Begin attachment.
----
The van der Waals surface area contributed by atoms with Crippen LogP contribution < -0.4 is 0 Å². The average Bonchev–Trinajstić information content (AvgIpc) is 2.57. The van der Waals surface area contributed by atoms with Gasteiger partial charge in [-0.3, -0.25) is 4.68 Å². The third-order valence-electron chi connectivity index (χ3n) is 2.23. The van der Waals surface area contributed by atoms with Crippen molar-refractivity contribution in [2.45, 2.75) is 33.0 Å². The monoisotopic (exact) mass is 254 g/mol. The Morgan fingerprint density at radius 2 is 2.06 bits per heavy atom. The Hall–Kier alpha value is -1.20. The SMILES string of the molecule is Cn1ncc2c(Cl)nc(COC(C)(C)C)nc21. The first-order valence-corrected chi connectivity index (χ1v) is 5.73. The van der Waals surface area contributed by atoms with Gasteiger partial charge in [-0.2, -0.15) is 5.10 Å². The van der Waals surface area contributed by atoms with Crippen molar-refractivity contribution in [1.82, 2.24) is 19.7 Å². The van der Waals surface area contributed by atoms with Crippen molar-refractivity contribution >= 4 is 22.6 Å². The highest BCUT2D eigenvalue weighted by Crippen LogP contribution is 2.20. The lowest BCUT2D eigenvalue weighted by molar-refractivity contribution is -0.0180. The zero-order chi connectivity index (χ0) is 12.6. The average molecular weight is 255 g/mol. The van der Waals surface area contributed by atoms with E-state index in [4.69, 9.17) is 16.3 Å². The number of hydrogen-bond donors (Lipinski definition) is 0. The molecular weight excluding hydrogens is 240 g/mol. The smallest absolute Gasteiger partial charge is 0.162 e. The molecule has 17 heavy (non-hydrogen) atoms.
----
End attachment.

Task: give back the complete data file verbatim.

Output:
The van der Waals surface area contributed by atoms with Crippen LogP contribution < -0.4 is 0 Å². The average Bonchev–Trinajstić information content (AvgIpc) is 2.57. The van der Waals surface area contributed by atoms with Gasteiger partial charge in [-0.3, -0.25) is 4.68 Å². The third-order valence-electron chi connectivity index (χ3n) is 2.23. The van der Waals surface area contributed by atoms with Crippen molar-refractivity contribution in [2.45, 2.75) is 33.0 Å². The monoisotopic (exact) mass is 254 g/mol. The Morgan fingerprint density at radius 2 is 2.06 bits per heavy atom. The Hall–Kier alpha value is -1.20. The SMILES string of the molecule is Cn1ncc2c(Cl)nc(COC(C)(C)C)nc21. The first-order valence-corrected chi connectivity index (χ1v) is 5.73. The van der Waals surface area contributed by atoms with Gasteiger partial charge in [-0.2, -0.15) is 5.10 Å². The van der Waals surface area contributed by atoms with Crippen molar-refractivity contribution in [1.82, 2.24) is 19.7 Å². The van der Waals surface area contributed by atoms with Crippen molar-refractivity contribution >= 4 is 22.6 Å². The highest BCUT2D eigenvalue weighted by Crippen LogP contribution is 2.20. The lowest BCUT2D eigenvalue weighted by molar-refractivity contribution is -0.0180. The zero-order chi connectivity index (χ0) is 12.6. The average molecular weight is 255 g/mol. The van der Waals surface area contributed by atoms with E-state index in [4.69, 9.17) is 16.3 Å². The number of hydrogen-bond donors (Lipinski definition) is 0. The molecular weight excluding hydrogens is 240 g/mol. The smallest absolute Gasteiger partial charge is 0.162 e. The molecule has 17 heavy (non-hydrogen) atoms.